For anyone who loves wine, taking a trip to a vineyard is probably the ideal vacation.
To help you find that perfect wine tasting spot, the editors of Wine Enthusiast Magazine search the globe to craft an expert list of the best wine destinations of 2015.
From vineyards tucked away in the foothills of the Alps to a surprising newcomer in upstate New York, these are the most exciting wine destinations to visit this year.
The Finger Lakes region in upstate New York is a soon to be widely talked about local secret. “Nestled amidst bucolic farmland and the spindly glacial lakes for which the region is named, it’s home to some of the best cool-climate wines in America,” Anna Lee C. Iijima writes in WineMag, “Know particularly for world-class Riesling, it’s also home to an increasingly diverse array of wines, from Grüner Veltliner to Teroldego.”
Prominent Wine: Riesling.
When to go: Summer and fall.
Piedmont, which means “foot of the mountain, is a region in Italy that borders Switzerland and France. Known for its majestic snow-capped Alps and rolling vine-cover hills, the vineyards in Piedmont are some of the most celebrated in Italy. The region is also known for its famed rare white truffles. Piedmont was designated as a UNESCO World Heritage Site in June 2014.
Prominent wines: Barolo and Barbaresco.
When to go: September or October, just before or during the harvest.
Known for its classic Bordeaux varieties,Hawke’s Bay is a “grape-growing paradise,” amidst rolling hills and rivers. Located along the Pacific coast of New Zeland’s North Island, this region also offers plenty of outdoor activities like biking trails between winery visits.
Prominent Wines: Cabernet Sauvignon, Merlot, and Syrah.
When to go: January and February.
France’s second-largest wine-growing area is full of quaint villages and beautiful vineyards. TheRhône Valley covers nearly 150 miles and 5,500 estates, so there is plenty to see.
Prominent Wines: Reds of Hermitage, Guigal, Chapoutier, and Paul Jaboulet Aîné.
When to go: During May’s Festival of Vine and Wine, July’s Festival d’Avignon, and the Ban des Vendanges harvest celebration in October.
When a person thinks of Orlando, the first thing that comes to mind is usually Disney World. But the area is also home to “brag-inducing eats and world-class wine experiences,”says Alexis Korman.
New neighborhoods like the Mills 50 District and Winter Park are home to award winning chefs, hidden speakeasies, Basque-style restaurants, and plenty of fine wine.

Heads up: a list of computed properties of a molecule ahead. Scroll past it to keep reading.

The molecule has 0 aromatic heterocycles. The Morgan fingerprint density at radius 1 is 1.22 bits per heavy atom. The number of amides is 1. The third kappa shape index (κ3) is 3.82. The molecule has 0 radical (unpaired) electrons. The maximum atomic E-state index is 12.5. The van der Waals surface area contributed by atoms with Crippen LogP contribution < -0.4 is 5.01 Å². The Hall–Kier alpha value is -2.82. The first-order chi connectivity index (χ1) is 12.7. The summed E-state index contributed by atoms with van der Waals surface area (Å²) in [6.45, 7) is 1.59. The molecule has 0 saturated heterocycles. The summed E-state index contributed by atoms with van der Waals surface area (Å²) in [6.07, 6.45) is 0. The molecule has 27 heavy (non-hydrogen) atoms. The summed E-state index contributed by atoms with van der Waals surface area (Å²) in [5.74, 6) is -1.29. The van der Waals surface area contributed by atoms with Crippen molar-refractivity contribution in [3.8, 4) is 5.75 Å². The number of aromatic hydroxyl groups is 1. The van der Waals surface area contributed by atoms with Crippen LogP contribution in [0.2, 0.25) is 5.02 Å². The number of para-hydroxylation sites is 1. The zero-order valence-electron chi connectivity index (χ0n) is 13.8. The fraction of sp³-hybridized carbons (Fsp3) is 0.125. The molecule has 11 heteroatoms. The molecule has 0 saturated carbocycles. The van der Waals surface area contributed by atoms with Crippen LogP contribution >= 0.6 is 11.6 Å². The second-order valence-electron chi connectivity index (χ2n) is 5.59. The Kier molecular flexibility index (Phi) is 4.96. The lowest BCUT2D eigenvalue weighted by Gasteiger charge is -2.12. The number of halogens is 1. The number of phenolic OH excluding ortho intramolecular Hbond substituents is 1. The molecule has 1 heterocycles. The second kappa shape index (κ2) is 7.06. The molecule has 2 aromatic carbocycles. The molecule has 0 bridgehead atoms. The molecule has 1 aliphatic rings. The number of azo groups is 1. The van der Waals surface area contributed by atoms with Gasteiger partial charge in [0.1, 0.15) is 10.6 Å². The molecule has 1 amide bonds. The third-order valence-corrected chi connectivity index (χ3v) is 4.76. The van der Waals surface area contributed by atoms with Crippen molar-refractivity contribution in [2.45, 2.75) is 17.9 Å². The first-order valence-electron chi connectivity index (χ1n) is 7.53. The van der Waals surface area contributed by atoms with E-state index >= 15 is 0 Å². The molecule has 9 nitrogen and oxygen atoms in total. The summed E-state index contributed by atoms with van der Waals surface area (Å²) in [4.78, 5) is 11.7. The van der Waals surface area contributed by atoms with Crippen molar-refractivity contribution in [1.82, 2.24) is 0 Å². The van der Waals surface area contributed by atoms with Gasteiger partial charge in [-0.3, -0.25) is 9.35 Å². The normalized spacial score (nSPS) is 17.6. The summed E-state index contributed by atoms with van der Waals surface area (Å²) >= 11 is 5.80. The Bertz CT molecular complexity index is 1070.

When to go: September — because kids will be back in school.
Located in the northwestern corner of Spain, Galicia is a region that was settled by Visigoths and Celts, and a place where the residents still speak a language known as Gallego. Galicia is known for its incredible wine regions of Rías Baixas, Ribeiro, Ribeira Sacra, Valdeorras and Monterrei.The region also offers world-class seafood.
Prominent Wines: Albariño, Treixadura, Godello.
When to go: Late spring into early summer, the time when the white wines from the last year’s harvest are released.
Located just 240 miles east of Vancover, Okanagan is known for its mountain ranges and crystalline lakes, and its 131 wineries and more than 8,000 acres of vineyards. The region sits between the Coastal and Monashee mountain ranges, and has plenty of water sports and hiking.
Prominent Wines: Cabernet Franc, Syrah and Bordeaux-style blends.
When to go: Any time of the year, each season has its own special wine festivals and celebrations.
Loirie Valley is a perfect place to sip wine while enjoying the views of the Loire River. Located in central France, the best wine producing areas are in the Anjou and Touraine regions. There are also plenty of French castles to explore.
Prominent Wines: Sparkling wine from Saumur, Rosés from Anjou, and red wines from Chinon, Bourgeuil, and Saumur-Champigny.
When to go: Easter through autumn harvest.
Located on the north coast of California, Mendocino County has 107 wineries and more than 17,000 acres of vineyards. Mendocino county is also home to a breathtaking rocky coast, the giant trees in the redwoods, and wild chanterelle mushrooms.
Prominent Wines: Pinot Noir and Gewürztraminer, Zinfandel, and Petite Sirah.
When to go: January through March for the Dungeness crab season.
Istria has had a complicated history, it was part of the Austro-Hungarian Empire, then it was ruled by Italy, and later incorporated into Yugoslave, and is governed by Croatia today.
Despite its dramatic history, Istria is an idea destination for wine travel. “Remnants of a distant Roman past, Venetian Empire architecture, picturesque hilltop villages, panoramic sea views, year-round festivals, inspired cusinine, and fantastic wines are all a reason to put Istria on your bucket list of wine regions,” writes Mike DeSimone and Jeff Jenssen.
Prominent Wines: Malvasia Istriana and Chardonnay
When to go: April through October, when it’s off season for tourists.